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Quest Crew Compilation

My 9-year-old son insisted that I watch these amazing dancers that he admires and wants to eumulate. They won America’s Best Dance Crew (ABDC)!

Quest Crew won Season Three. Memorable moments include: Air Flague,Tutting,The Backflip Push and much more!


What is it like to be Asian in America? Ask Alex Dang

Poet Alex Dang Answers What Kind of Asian Are You?

alex dang, asian american poet

Alex Dang is an aspiring poet from Portland, Oregon. He has four things in common with Hamlet: words, words, word, and an affinity for stabbing curtains.


Asian American Hip Hop Dancers on America’s Best Dance Crew: Jabbawockeez

Jabbawokeez America's Best Dance Crew Asian American best dancers Jade Luck Club JadeLuckClubJabbawockeez is Bay Area based Urban dance group formed initially by members Kevin ” KB” Brewer, Phil “Swagger Boy” Tayag, & Joe “Punkee” Larot under the name “3 Muskee”. They were the winners of season 1 of the showAmerica’s Best Dance Crew. Other members include Ben “B-Tek” Chung, Chris Gatdula & Phi Nugyen. Wikipedia

How do you think they compare to Kaba Modern and Instant Noodles, two other Asian Hip Hop groups who competed on America’s Best Dance Crew? Who are you voting for?

best Asian American dancers Jabbawokeez JadeLuckClub Jade Luck Club

Jeff  Nguyen
Twenty-six-year-old Jeff “Phi” Nguyen was born in Phoenix, Arizona but moved to Los Angeles, California to pursue his dance profession.  He started dancing when he was 15-years-old.  He makes a living by being a dancer and a hip-hop instructor.  He also coaches in two dance conventions which travel around US cities during weekend.  Aside from dancing, he is also talented in playing the guitar.  His dancing idols are people from his personal life like his best friend Ryan and his own crew members .  God, family and friends are his sources of inspiration.  This guy is fun to be with.  He often goes around joking: “I like Vietnamese Pho! I’m a Virgo and like long walks on the beach! I’m single and ready to mingle! If you’d like, you can call me at 1-800-Vietnamese tease!”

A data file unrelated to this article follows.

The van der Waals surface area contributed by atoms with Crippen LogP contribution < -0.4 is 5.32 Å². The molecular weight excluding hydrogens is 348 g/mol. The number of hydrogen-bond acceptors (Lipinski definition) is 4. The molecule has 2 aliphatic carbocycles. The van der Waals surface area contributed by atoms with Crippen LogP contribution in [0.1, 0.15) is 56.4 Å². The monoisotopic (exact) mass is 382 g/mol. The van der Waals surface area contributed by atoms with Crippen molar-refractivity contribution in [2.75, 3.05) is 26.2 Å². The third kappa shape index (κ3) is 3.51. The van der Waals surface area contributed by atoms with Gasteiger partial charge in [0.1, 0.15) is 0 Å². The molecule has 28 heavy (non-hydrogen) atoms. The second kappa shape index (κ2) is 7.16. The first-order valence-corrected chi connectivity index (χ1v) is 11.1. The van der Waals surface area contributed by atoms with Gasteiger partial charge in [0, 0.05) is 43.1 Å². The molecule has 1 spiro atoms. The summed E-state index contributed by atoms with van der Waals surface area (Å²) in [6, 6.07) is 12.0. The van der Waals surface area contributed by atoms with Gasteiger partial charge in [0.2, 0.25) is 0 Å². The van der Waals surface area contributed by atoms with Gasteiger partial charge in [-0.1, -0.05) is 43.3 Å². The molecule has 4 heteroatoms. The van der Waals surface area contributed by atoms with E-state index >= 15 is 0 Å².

Jeff Phi Nguyen Jabbawockeez America's Best Dance Crew JadeLuckClub Jade Luck Club

Rynan Shawn Paguio
Rynan Shawn Paguio is a twenty-six-year-old from San Diego, California.  This professional dancer started break-dancing with his brothers and friends at the age of 11.  He was living in Murrieta then.  Aside from dancing, he also takes pleasure in singing and playing the guitar.  He names a number of dancing idols including Ken Swift, Crazy Legs, Stormy Mauritzo, Swif Rock, Flo-Master, Poe-One, Poppin Pete, Mr. Wiggles, Poppin Taco, Sugar Pop, Skeeter Rabbit and Gee-One.  But his sources of inspiration are down to 4: God, his family, Gary Kendell and his crew, Jabbawockeez.  Paguio is of Filipino descent and was married November 24, 2007.

Rynan Shawn Paguio Jabbawockeez JadeLuckClub best Asian American Dancers America's Best Dance Crew Jade Luck Club

Ben Chung
Twenty-six-year-old Ben “B-Tek” Chung hails from Mission Hills, California.  He started dancing when he was about to graduate from high school.  Chung is also an aficionado of Fight Night Round 3 on Xbox.  He pays his bills by teaching dance classes and by working as a performer in the industry.  For him, his dancing idols are his very own crew.  His source of inspiration is music.  The mixture of beats, lyrics and rhymes create special feelings and stir him to move.  This born-again Christian is proud to announce that in everything he does, the reason and motivation behind them is to glorify the One up above.

Ben Chung BTek Jabbawockeez JadeLuckClub

Kevin Brewer
Kevin Brewer is a thirty-one-year-old dancer from Sacramento, California.  He earns a living as an expert on MAC computers as he is an Apple Certified Technician.  Aside from being on the dance floor, he also enjoys producing music and being an emcee.  Brewer’s sources of inspiration are God, his family, Bruce Lee and his crew.  He also has a thing for Mexican food.  Brewer likes to inspire and be inspired.  Considering that life is fleeting, he takes pleasure in connecting with people and enjoying moments with individuals in his life.  He says he entered Dance Crew with an open mind and is excited to see how God will move him through the experience.

Kevin Brewer Keibee Jabbawockeez JadeLuckClub

Phil Tayag
Phil Tayag grew up as a garage dancer in Sacramento, California.  Aside from dancing, this twenty-three-year-old father of two is also talented in creating music.  He looks up to Gary Kendall, Michael Jackson and his crew as his dancing idols.  On the other hand, God, his family and life itself are the sources of encouragement and motivation for him.  In joining Dance Crew, he hopes that his crew Jabbawockeez would get an honest exposure that they deserve.  Asked on whom his favorite fellow crew member is, Tayag answers that he prefers no one because he sees everyone equally and treats them all as favorites.